Leonard Bramer, Street Vendor of Earthenware, drawing on paper, Collection Leiden University (inv. no. PK 3605 053)

Only a limited number of countries outside The Republic have been mentioned in the factory debt books: the Southern Netherlands, the German countries, England, France, Denmark, Spain and Poland. It is possible that many customers were not mentioned because the merchants and retailers originated from other countries. Another possibility is that the objects reached the customers through an intermediary in Amsterdam or Rotterdam.14 For example, Fedde Donker, an Amsterdam merchant who was indebted to De Grieksche A for 1328 guilders in 1758, is known to have exported Delftware. However, these exports are not mentioned in the debt books, since for De Grieksche A factory he was the buyer of the objects.15

Germany, a country slowly recovering from the Thirty Years’ War, was a keen customer for Delftware, even at an early date. In fact, two Dutchmen (Daniel Behagel and his brother-in-law, Jacobus van de Walle) founded a factory in Hanau, Germany in 1661. Here, blue and white pieces with Chinese forms were produced after the Delft models.16 German royal houses also commissioned many items, including both functional objects, as well as magnificent decorative vases painted with exuberant and delicate chinoiserie designs. The large decorative vases may have been too large for the Dutch interior, so the great majority were therefore made for export.17

Unsurprisingly, England was one of the largest clients of Delftware, since the two countries shared a sovereign between 1689 and 1702. Royal commissions for the Hampton Court from Queen Mary were followed by those from English nobles. For example, in 1694, William Cavendish made an impressive order for forty pagoda vases for Chatsworth, together with a set of eight urns and a two-handled vase, of which many are marked for Adrianus Kocx.18

France also imported Delftware on a large scale that was comparable to England. One of the earliest importers was the celebrated Claude Révérend. From the early 1660s, he was in contact with De Paauw (The Peacock) factory and made some large purchases in 1665. Further, he was closely observing and studying the methods of faience manufacture, to install a factory in Saint Cloud with his brother’s help. Révérend placed merchandise in bond with van Reijgersbergen, of De Vergulde Boot which was seized when the later went bankrupt. The activity of the Révérend brothers continued until about 1680.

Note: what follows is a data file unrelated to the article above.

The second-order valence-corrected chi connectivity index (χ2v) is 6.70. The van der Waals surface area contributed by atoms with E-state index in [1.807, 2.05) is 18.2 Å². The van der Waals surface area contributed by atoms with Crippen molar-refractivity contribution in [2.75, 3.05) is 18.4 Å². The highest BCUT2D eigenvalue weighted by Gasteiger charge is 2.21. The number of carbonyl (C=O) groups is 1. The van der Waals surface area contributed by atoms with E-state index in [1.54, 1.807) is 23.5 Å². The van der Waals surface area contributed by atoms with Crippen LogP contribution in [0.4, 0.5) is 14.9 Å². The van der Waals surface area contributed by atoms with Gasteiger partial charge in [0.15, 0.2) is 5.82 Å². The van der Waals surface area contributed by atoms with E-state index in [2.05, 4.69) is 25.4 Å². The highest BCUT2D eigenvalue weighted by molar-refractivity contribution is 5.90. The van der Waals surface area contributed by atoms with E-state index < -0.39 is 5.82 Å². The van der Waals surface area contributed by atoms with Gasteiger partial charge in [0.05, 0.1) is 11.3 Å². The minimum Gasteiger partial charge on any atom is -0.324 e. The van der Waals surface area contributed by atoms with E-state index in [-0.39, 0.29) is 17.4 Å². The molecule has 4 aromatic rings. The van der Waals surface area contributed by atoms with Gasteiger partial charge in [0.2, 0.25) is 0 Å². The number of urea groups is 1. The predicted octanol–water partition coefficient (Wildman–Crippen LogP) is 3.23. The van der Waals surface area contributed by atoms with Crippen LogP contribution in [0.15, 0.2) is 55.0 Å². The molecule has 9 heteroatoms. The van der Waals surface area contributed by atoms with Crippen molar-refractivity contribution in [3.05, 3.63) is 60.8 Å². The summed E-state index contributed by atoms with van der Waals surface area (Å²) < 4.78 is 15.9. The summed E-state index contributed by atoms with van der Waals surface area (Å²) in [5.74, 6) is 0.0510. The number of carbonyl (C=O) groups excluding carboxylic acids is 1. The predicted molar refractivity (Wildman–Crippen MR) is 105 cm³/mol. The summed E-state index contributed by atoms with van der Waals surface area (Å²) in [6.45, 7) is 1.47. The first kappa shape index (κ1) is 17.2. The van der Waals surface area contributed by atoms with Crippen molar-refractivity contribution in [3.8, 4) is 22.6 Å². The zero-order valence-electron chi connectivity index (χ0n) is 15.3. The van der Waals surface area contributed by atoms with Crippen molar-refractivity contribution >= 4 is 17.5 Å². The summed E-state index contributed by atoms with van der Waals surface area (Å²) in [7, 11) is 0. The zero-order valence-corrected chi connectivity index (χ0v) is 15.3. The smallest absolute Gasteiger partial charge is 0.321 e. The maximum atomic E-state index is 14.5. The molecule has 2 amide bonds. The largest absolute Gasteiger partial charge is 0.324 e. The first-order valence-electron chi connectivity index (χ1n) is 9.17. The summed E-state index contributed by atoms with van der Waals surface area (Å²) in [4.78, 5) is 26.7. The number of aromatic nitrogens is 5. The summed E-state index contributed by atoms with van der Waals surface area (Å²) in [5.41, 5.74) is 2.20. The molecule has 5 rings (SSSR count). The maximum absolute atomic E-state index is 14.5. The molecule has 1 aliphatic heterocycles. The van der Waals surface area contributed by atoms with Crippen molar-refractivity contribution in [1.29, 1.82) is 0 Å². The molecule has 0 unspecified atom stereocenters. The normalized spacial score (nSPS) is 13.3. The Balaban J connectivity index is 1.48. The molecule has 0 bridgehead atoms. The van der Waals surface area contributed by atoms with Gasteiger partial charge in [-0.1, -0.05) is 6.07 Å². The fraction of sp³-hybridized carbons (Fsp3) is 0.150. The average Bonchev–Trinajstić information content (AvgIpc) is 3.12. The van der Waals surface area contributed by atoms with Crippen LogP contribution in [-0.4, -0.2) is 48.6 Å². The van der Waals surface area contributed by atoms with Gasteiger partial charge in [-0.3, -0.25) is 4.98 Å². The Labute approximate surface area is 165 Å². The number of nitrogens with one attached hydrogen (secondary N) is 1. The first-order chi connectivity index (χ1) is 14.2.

Although few details are known of foreign trade, the above makes clear that Delftware was commissioned and sold throughout Europe and even beyond in the seventeenth and eighteenth centuries.


1 M.S. van Aken-Fehmers, L.A. Schledorn, T.M. Eliëns, Delfts aardewerk. Geschiedenis van een nationaal product, Volume II, Zwolle/Den Haag (Gemeentemuseum) 2001, p. 38
2 Van Aken-Fehmers 2001 (note 1), p. 37
3 J.D. van Dam, Delffse Porceleyne, Dutch Delftware 1620-1850, Zwolle/Amsterdam (Rijksmuseum), 2004, p. 35
4 Van Dam 2004 (note 3) p. 38
5 Van Aken-Fehmers 2001 (note 1), p. 38
6 Van Aken-Fehmers 2001 (note 1), p. 38
7 Van Aken-Fehmers 2001 (note 1), p. 40
8 Van Aken-Fehmers 2001 (note 1), p. 39
9 Van Aken-Fehmers 2001 (note 1), p. 40
10 Van Aken-Fehmers 2001 (note 1), p. 40
11 Van Aken-Fehmers 2001 (note 1), p. 37
12 Van Aken-Fehmers 2001 (note 1), p. 37
13 Van Aken-Fehmers 2001 (note 1), p. 44
14 Van Aken-Fehmers 2001 (note 1), p. 43
15 Van Aken-Fehmers 2001 (note 1), p. 43
16 H.-P. Fourest, Delftware, London 1980, p. 182
17 Van Dam 2004 (note 3) p. 35
18 Fourest 1980 (note 16), p. 22